However, the Executive has the right to resell the work. At that point, he gains additional rights that are not expressly given to him by the artist but are required in order to make the sale. He can make copies of the work and distribute the copies for the purposes of helping to market the sale to the public, such as creating postcards advertising the sale. The Executive can also convey both his expressed and inherent rights to the gallery so they can sell the work for him.
How extensive are the inherent rights? The answer to that question is case-specific, and without providing those rights in a contract, determining the boundaries can often be difficult.
For example, can the seller take a high-resolution image and place it on the web, where it can easily be copied? The artist can make a case that a high-resolution image is not necessary to help make the sale, but the seller may counter that being able to zoom in on the work to see details of brush strokes can help a buyer assess quality before deciding to see the work in person.
The gallery can copy and display the work so it can make the sale, but can the gallery keep the work on its website after the sale takes place? Can the gallery make copies of the work in their promotional materials, showing it as a sold work? If the normal industry practice is being able to show the painting on its website as a sold work, then that use would probably be acceptable. However, if the gallery wanted to do more than that, for example, use it on a promotional brochure, that may be a different story.
The point here is that there are certain inherent rights that are straightforward and do not need to be formally transferred, but others aren’t so clear. Artists should consider the acceptable uses and list them and the non-acceptable uses in the purchase agreement so the buyer knows exactly what can be done with the work. The less ambiguity there is, the less likely that the buyer will use the work in an unacceptable way.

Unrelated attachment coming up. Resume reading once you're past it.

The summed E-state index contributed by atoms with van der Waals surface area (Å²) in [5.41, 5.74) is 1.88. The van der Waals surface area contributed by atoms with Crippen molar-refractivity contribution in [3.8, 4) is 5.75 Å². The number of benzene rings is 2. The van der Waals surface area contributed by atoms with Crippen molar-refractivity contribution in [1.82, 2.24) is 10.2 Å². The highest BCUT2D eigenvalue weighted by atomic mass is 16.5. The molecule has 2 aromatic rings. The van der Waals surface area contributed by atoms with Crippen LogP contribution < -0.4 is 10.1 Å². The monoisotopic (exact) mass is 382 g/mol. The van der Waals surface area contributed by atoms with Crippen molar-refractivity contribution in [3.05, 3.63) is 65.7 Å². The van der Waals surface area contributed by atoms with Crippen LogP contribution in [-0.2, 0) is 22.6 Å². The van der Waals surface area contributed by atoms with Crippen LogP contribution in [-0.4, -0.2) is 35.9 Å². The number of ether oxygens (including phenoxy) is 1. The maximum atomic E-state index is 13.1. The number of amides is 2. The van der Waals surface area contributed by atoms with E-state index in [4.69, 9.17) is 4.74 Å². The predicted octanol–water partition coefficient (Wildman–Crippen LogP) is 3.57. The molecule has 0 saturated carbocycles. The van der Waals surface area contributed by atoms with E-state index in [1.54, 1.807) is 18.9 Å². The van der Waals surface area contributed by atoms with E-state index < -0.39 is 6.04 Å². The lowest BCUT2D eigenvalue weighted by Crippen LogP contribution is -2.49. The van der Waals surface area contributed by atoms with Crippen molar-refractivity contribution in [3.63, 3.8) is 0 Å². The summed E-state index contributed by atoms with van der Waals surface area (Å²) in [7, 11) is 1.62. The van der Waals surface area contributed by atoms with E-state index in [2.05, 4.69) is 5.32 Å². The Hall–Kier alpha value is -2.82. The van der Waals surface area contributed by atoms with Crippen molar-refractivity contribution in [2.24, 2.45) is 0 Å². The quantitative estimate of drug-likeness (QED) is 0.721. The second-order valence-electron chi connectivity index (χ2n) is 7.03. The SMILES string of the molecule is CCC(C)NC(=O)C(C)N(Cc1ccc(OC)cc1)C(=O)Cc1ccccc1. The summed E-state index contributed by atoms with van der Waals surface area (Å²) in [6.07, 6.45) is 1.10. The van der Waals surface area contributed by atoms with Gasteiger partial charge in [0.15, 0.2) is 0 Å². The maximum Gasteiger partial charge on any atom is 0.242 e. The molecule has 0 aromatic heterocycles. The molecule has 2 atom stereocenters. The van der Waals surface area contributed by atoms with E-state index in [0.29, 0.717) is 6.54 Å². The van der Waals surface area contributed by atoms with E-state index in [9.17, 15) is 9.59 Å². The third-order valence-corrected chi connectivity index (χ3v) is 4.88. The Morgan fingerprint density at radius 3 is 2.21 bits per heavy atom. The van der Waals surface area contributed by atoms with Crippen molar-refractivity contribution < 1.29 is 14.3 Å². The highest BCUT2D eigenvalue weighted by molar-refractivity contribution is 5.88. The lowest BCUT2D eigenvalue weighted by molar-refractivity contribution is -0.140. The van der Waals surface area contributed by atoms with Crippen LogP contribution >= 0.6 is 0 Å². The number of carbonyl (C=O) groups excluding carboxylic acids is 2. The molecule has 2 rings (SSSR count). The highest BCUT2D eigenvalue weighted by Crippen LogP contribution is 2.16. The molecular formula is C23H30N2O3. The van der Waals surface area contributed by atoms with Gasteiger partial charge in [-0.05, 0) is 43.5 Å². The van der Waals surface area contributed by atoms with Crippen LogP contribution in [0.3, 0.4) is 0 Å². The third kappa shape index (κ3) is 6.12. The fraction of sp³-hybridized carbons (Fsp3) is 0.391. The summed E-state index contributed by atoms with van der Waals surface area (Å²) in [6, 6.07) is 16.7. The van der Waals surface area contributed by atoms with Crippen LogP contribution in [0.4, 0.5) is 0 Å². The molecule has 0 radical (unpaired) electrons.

Scenario 3: Copyright Risks in Artistic Work Reproduction
Let’s look at the next scenario: before the painting departs for the gallery, the Executive’s house is used for a Magazine’s fashion shoot. The photographer takes photos of a model in the library, capturing the oil painting in the background.
When the Executive bought the painting, he was certainly given the right to display it. He also has the right to make copies for personal use. For example, the Executive takes a photo of his library with the painting on the wall. He is not required to remove the painting first. In that same vein, let’s say he is selling the house; he would not be required to remove the painting before taking the photos.
He has the inherent right to copy and display the painting for the sole purpose of selling his house. However, the executive generally doesn’t have the right to take photos of the room where the painting is prominently displayed, make copies of those photos, and distribute them commercially unless the copying relates to selling his house. He doesn’t have the right to publish those photos in a magazine or give the magazine permission to make copies and display the photos on its pages.